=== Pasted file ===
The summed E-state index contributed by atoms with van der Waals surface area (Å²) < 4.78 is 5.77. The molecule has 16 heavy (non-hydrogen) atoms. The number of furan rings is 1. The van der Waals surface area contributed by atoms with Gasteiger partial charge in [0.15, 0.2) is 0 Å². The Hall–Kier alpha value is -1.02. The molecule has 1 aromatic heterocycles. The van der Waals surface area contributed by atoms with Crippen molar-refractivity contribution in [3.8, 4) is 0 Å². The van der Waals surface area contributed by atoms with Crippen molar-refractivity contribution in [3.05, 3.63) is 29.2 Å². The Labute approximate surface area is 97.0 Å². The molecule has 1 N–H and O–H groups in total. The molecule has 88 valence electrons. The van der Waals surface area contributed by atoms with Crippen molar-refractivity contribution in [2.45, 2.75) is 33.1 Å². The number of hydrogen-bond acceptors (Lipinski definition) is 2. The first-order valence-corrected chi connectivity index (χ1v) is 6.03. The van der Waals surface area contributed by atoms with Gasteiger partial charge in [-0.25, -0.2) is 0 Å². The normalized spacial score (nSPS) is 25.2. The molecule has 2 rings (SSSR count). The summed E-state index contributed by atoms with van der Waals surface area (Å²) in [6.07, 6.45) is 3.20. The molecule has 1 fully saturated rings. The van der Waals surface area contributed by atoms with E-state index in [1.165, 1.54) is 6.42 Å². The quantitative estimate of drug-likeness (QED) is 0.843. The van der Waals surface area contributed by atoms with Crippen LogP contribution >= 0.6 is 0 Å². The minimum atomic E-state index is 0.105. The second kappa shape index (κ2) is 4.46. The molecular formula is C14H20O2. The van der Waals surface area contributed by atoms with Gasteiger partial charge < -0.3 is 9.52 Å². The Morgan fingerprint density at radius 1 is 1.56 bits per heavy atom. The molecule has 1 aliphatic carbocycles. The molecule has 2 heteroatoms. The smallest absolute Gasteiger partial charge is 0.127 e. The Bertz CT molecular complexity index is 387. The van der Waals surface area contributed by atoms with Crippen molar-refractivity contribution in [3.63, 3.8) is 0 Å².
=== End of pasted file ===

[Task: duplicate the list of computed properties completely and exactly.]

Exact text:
The summed E-state index contributed by atoms with van der Waals surface area (Å²) < 4.78 is 5.77. The molecule has 16 heavy (non-hydrogen) atoms. The number of furan rings is 1. The van der Waals surface area contributed by atoms with Gasteiger partial charge in [0.15, 0.2) is 0 Å². The Hall–Kier alpha value is -1.02. The molecule has 1 aromatic heterocycles. The van der Waals surface area contributed by atoms with Crippen molar-refractivity contribution in [3.8, 4) is 0 Å². The van der Waals surface area contributed by atoms with Crippen molar-refractivity contribution in [3.05, 3.63) is 29.2 Å². The Labute approximate surface area is 97.0 Å². The molecule has 1 N–H and O–H groups in total. The molecule has 88 valence electrons. The van der Waals surface area contributed by atoms with Crippen molar-refractivity contribution in [2.45, 2.75) is 33.1 Å². The number of hydrogen-bond acceptors (Lipinski definition) is 2. The first-order valence-corrected chi connectivity index (χ1v) is 6.03. The van der Waals surface area contributed by atoms with Gasteiger partial charge in [-0.25, -0.2) is 0 Å². The normalized spacial score (nSPS) is 25.2. The molecule has 2 rings (SSSR count). The summed E-state index contributed by atoms with van der Waals surface area (Å²) in [6.07, 6.45) is 3.20. The molecule has 1 fully saturated rings. The van der Waals surface area contributed by atoms with E-state index in [1.165, 1.54) is 6.42 Å². The quantitative estimate of drug-likeness (QED) is 0.843. The van der Waals surface area contributed by atoms with Crippen LogP contribution >= 0.6 is 0 Å². The minimum atomic E-state index is 0.105. The second kappa shape index (κ2) is 4.46. The molecular formula is C14H20O2. The van der Waals surface area contributed by atoms with Gasteiger partial charge < -0.3 is 9.52 Å². The Morgan fingerprint density at radius 1 is 1.56 bits per heavy atom. The molecule has 1 aliphatic carbocycles. The molecule has 2 heteroatoms. The smallest absolute Gasteiger partial charge is 0.127 e. The Bertz CT molecular complexity index is 387. The van der Waals surface area contributed by atoms with Crippen molar-refractivity contribution in [3.63, 3.8) is 0 Å².